'The action is swift, taut and convincing, the portrayal of men and situations colourful and alive' (Scotsman). This earlier judgement of Wilbur Smith's writing is magnificently borne out in Hungry as the Sea.
The 'Golden Prince' is deposed: once the flamboyant chairman of a huge shipping consortium, now the captain of a salvage tug – such is the revolution in the life of Nick Berg.
Then a cruise ship, stranded with six hundred people in the frozen wastes of the Antarctic, could be his chance to fight back. His heroic salvage of the liner in some of the most terrifying weather on this planet sweeps him back to even greater power and an even more deadly conflict with the man who has supplanted him as chairman.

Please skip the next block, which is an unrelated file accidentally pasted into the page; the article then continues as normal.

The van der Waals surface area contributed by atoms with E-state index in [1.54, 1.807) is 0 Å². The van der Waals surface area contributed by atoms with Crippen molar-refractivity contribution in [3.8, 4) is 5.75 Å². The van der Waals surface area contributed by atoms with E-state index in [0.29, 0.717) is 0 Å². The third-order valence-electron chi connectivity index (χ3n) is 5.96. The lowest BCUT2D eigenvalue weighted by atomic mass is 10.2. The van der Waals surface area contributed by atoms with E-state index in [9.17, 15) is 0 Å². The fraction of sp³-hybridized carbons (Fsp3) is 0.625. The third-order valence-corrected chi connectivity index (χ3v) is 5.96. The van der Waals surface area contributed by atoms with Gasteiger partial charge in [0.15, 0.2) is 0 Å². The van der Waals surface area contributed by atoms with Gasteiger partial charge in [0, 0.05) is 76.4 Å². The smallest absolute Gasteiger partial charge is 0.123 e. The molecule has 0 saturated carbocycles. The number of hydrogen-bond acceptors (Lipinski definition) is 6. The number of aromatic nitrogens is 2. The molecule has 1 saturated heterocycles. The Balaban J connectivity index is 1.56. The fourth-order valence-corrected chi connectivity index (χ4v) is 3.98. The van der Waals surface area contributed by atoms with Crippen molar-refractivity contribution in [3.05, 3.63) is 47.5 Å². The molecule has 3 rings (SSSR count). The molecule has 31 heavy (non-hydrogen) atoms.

Blazing action is the keynote of this splendid novel of the sea: in the ice-world of Antarctica; in the thundering surf of a South African beach; in the unbearable tension of a hushed courtroom in the City of London; in the subtle conflict between two women, the irrepressible Samantha and Nick's lovely former wife, and finally in the striding devastation of a Caribbean hurricane.